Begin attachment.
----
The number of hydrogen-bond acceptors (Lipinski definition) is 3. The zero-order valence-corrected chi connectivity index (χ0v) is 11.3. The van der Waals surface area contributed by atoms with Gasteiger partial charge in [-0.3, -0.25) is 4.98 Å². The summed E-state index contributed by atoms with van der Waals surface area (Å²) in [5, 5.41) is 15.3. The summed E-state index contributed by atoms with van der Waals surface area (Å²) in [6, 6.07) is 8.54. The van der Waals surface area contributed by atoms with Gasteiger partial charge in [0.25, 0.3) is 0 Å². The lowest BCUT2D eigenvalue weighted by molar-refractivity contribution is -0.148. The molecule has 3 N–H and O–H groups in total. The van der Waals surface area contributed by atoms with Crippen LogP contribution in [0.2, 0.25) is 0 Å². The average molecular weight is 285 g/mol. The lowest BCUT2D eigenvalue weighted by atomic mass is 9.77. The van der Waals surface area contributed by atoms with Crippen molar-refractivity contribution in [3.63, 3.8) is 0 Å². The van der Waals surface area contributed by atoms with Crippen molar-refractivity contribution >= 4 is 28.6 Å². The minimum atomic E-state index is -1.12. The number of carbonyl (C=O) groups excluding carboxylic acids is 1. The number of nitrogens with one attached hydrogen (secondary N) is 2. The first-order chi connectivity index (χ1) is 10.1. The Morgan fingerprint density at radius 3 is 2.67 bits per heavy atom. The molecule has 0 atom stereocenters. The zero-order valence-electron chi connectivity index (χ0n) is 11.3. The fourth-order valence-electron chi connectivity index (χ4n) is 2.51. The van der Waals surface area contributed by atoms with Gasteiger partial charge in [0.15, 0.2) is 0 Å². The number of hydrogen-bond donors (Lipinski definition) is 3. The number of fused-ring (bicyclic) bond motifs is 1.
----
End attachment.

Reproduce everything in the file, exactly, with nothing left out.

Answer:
The number of hydrogen-bond acceptors (Lipinski definition) is 3. The zero-order valence-corrected chi connectivity index (χ0v) is 11.3. The van der Waals surface area contributed by atoms with Gasteiger partial charge in [-0.3, -0.25) is 4.98 Å². The summed E-state index contributed by atoms with van der Waals surface area (Å²) in [5, 5.41) is 15.3. The summed E-state index contributed by atoms with van der Waals surface area (Å²) in [6, 6.07) is 8.54. The van der Waals surface area contributed by atoms with Gasteiger partial charge in [0.25, 0.3) is 0 Å². The lowest BCUT2D eigenvalue weighted by molar-refractivity contribution is -0.148. The molecule has 3 N–H and O–H groups in total. The van der Waals surface area contributed by atoms with Crippen LogP contribution in [0.2, 0.25) is 0 Å². The average molecular weight is 285 g/mol. The lowest BCUT2D eigenvalue weighted by atomic mass is 9.77. The van der Waals surface area contributed by atoms with Crippen molar-refractivity contribution in [3.63, 3.8) is 0 Å². The van der Waals surface area contributed by atoms with Crippen molar-refractivity contribution >= 4 is 28.6 Å². The minimum atomic E-state index is -1.12. The number of carbonyl (C=O) groups excluding carboxylic acids is 1. The number of nitrogens with one attached hydrogen (secondary N) is 2. The first-order chi connectivity index (χ1) is 10.1. The Morgan fingerprint density at radius 3 is 2.67 bits per heavy atom. The molecule has 0 atom stereocenters. The zero-order valence-electron chi connectivity index (χ0n) is 11.3. The fourth-order valence-electron chi connectivity index (χ4n) is 2.51. The van der Waals surface area contributed by atoms with Gasteiger partial charge in [0.15, 0.2) is 0 Å². The number of hydrogen-bond donors (Lipinski definition) is 3. The number of fused-ring (bicyclic) bond motifs is 1.